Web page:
Wednesday, May 15, 2013

Judy W's "Canyon Colors & Curves"

This reversible quilt emerged from an experiment with two separate construction methods meant to depict the geological strata and colors captured in canyon photos.  Both sides were created individually and then placed back to back before quilting and satin stitching the edge.  (The quilt was photographed on a black background to highlight the colors.)

One side is composed of narrow batik fabric strips in colors reminiscent of sunset lit canyon walls.  I used a rust-dyed cotton fabric as the base thinking I’d leave some of it showing through ~ which didn’t happen.  Using clear mono-filament top and bobbin thread, I zigzag stitched horizontal lines  to anchor the fabric.  More  ‘strata’  was added with straight stitched variegated thread.  Some strips were still not fully anchored so I resorted to machine needle felting a layer of beige tulle over the surface.  The result helped but was less than wonderful so I  peeled off most of the tulle after the quilt was finished.
The opposing side features a lovely variegated 100%  wool roving (looks better in person), thinly arranged across a 14” square of black felt which serves as both base and batting due to its eighth inch thickness.  Following the lines of the roving, I machine needle felted a 13” square area.  I layered both sides back to back, then machine stitched a 12” circle on the fabric side.
Transfer product and photographic inspiration.
 A small portable projector  enabled me to enlarge a photo of Ammonite fossils which I then transferred to Sulky Heat-Away Clear Film with a fabric marker.  After positioning the film overlay on top of the felt with the images centered within the circle, I then free-motion quilted the Ammonites from both sides of the quilt to emphasize the outline, then removed the excess film.  I hand picked the film residue off the wool with tweezers instead of ironing it as the product was intended.  Since I’d never used this film before I felt safer avoiding any meltdown mishaps... especially on wool.

Although not entirely pleased with this piece, I’m always happy to learn what works and what doesn’t from one challenge to the next.  Best of all, I finally put some mileage on my felting machine!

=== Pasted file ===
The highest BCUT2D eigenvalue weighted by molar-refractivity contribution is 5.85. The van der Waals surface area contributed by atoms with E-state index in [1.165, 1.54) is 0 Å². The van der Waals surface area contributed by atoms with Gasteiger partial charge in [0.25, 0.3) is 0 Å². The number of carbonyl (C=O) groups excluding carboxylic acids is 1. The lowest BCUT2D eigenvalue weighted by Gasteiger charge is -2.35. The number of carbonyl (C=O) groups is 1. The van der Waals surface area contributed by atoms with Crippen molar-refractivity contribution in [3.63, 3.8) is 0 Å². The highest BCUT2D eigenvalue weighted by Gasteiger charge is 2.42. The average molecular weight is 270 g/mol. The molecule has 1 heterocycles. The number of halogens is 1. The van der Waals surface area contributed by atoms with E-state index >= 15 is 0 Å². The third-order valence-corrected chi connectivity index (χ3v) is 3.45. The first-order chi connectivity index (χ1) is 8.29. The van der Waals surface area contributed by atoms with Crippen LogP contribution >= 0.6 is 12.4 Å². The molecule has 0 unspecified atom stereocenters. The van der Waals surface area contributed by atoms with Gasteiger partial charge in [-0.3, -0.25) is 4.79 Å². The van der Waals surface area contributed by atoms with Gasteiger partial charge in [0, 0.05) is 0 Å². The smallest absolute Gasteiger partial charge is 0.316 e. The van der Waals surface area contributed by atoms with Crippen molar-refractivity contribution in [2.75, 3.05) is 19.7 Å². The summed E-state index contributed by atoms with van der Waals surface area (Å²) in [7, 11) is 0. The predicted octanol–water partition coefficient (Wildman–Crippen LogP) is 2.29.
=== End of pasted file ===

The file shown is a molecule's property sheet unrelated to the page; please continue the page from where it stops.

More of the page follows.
1. You've captured the look and colors of the canyon strata very well. The curving and spiraling ammonites contrast nicely with the linear piecing and the circle frames it all perfectly. Always nice to learn from the process too!! The time and care you took is evident. Well done.

  2. I think it's very unique! Its so wonderful to try out new techniques on a small piece like this. You can feel free to experiment, and you learn a lot. Great JOB!!!

  3. Ooops...Where did my comment go? Lots of information here...a book.
    It is so much fun to experiment and to learn new techniques and get TWO! quilts from the quest. My first impression treated me to the sunlit canyon walls and then the explanation of layers on both was helpful.
    I am so glad you did a circle which is so appropriate for the earth!.I must get up the nerve to vary my edges. Congratulations.

  4. Hi Sistah ! WONDERFUL quilts ! How 'funny' that we both worked in the Exploration Departments for competitive "Big Oil" companies in Alaska, and that we each chose a geological / stratigraphic approach to this challenge :-D I love the way you portrayed the stratigraphy using small strips of fabric, and that you were able to incorporate fossil structures that showed up on both sides of the quilt. Ingenious ! And of course, using a circular 12" x 12 was perfect ! So glad you were finally able to use your felting machine..... I remember when you bought it ! ! ! Love ya, Kath

  5. Fascinating to read how your round two-sided quilt developed. I love how you incorporated the fossils on both sides which are so different in look & texture.

  6. The two sides make me think of a canyon during the day on one side and the other side in the dusk of the evening. What fun to do so much experimenting on one piece!